“If Stupidity Got Us Into this mess, Then Why Can’t it Get Us Out?”Posted: September 21, 2008 | |
Throughout World War One and into the Depression, Will Rogers was a voice of the American people. The American people are too complex to have a single voice. Chris Rock, George Carlin, and Lenny Bruce could all be said to be the voice of different aspects of America. Will Rogers managed to be the distilled voice of all America. He was not the voice of what we were. He was the voice of what we wanted to be. “America doesn’t want a new deal as much as we want a fair deal,” is a statement that echoes within us all.
Born of a Native American mother and a European father, Will Rogers started out as a ranch hand, which was the best a Native American “half breed” could hope for in those days. He rose above his class and ancestry through the lecture circuit. He began writing for local newspapers and speaking for local organizations. He interspersed his lectures with fancy cowboy rope tricks and a really offbeat way of looking at the world and at language. “If the opposite of pro is con, what’s the opposite of progress?” Rogers would ask. (The answer, of course, is Congress.)
Radio was Will Rogers’ medium. The audience could not see his rope tricks, but they loved his Oklahoma accent and his wit. Rogers also had a sense of fun about him that the audience responded to. He could play straight man to Gracie Allen as easily as he could trade quips with Charlie McCarthy. The most remarkable thing about Will Rogers is that he could tell the truth without being offensive. George Carlin went for controversial as he told us about the seven words you can’t say on television, which stirred things up and got everybody upset. Rogers said things like, “American foreign policy is an open book–a check book,” which would be endlessly repeated all over America. America may love controversy, but Americans love the truth even more.
Will Rogers became America’s best friend in every sense of the word. A friend is somebody who tell you the truth no matter how much it hurts. Rogers told the truth and America’s pain was expressed in laughter. Yet his truths were told so gently and so supportively that he managed not to offend anybody. His reputation and celebrity grew to the point where his presence was demanded at White House dinners, where he entertained heads of state. Rogers raised himself from being an Oklahoma ranch hand to being the conscience of Washington. He was Jiminy Cricket who guided Washington with a kind and gentle voice. One day he called on President Herbert Hoover and said, “Mr. President, I’m going to bring you up to date on all the political jokes.” Hoover replied, “I already know them all. I appointed most of them.”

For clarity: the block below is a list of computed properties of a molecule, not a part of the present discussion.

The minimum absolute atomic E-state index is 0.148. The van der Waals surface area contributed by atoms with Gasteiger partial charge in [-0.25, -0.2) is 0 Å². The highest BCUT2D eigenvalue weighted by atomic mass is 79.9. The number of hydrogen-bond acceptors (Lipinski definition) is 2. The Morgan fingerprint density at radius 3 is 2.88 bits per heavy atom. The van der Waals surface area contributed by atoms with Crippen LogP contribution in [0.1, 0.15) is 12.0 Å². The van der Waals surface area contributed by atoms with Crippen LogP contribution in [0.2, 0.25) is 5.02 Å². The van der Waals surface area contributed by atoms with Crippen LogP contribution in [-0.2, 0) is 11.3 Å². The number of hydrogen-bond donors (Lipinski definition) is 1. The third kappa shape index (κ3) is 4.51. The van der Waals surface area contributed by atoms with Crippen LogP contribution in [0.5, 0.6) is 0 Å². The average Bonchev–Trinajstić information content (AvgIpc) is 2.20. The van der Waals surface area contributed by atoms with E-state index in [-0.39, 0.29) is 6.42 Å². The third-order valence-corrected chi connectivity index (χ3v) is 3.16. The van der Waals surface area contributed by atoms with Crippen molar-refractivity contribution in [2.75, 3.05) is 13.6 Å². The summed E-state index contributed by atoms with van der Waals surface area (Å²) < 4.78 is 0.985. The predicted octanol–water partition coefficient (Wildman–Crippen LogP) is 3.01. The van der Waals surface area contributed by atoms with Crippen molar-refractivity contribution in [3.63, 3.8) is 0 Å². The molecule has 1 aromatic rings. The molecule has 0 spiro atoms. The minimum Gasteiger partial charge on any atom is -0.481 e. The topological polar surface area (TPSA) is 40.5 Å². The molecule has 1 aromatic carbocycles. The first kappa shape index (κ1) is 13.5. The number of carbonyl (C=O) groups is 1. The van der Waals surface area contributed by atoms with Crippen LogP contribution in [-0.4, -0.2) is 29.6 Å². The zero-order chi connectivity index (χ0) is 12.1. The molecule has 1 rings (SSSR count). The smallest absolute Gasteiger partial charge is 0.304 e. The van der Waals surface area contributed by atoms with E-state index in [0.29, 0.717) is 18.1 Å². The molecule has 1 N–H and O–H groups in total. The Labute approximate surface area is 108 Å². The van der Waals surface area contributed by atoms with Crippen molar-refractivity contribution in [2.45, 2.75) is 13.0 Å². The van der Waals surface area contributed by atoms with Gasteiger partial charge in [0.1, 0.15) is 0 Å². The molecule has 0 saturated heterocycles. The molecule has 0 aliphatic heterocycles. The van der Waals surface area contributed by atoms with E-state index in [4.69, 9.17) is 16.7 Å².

In these days of Wall St. CEOs pretending to be statesmen, we don’t have a Will Rogers to tell our leaders the truth. We don’t have a tall guy with a cowlick to dazzle them with fancy rope tricks while telling them about themselves. We don’t have a man who would speak at a NAACP dinner on Tuesday night, and tell Elenore Roosevelt about the plight of the American Negro on Thursday night. The sad fact is that Wall St. CEOs are notoriously deaf when it comes to the truth. Men Like G.W. Bush, Ken Lay, and Dick Cheney are infamous for hearing only what they want to hear. They would refuse to listen if Will Rogers came back from the grave and warned them; “you can fool some of the people all of the time, and all of the people some of the time, but you can’t fool all of the people all of the time”.
When you come down to it, Will Rogers was a philosopher. He applied logic and reason to his observations about the world and everybody in it. Then he distilled it into humor, homilies, and folksy observations. Today some of his work would be seen to be corny, but Will Rogers was the first to coin the phrase “What goes around comes around.” When I look in the newspaper and see that the world has returned to 1929, I think of Will Rogers. When I read about the tent cities going up in Nevada, I remember his words of wisdom. Whenever I stop to think about all the decent people who lost their homes and livelihoods while the crooks who stole them are not prosecuted, I remember these words:
“If stupidity got us into this mess, then why can’t it get us out?”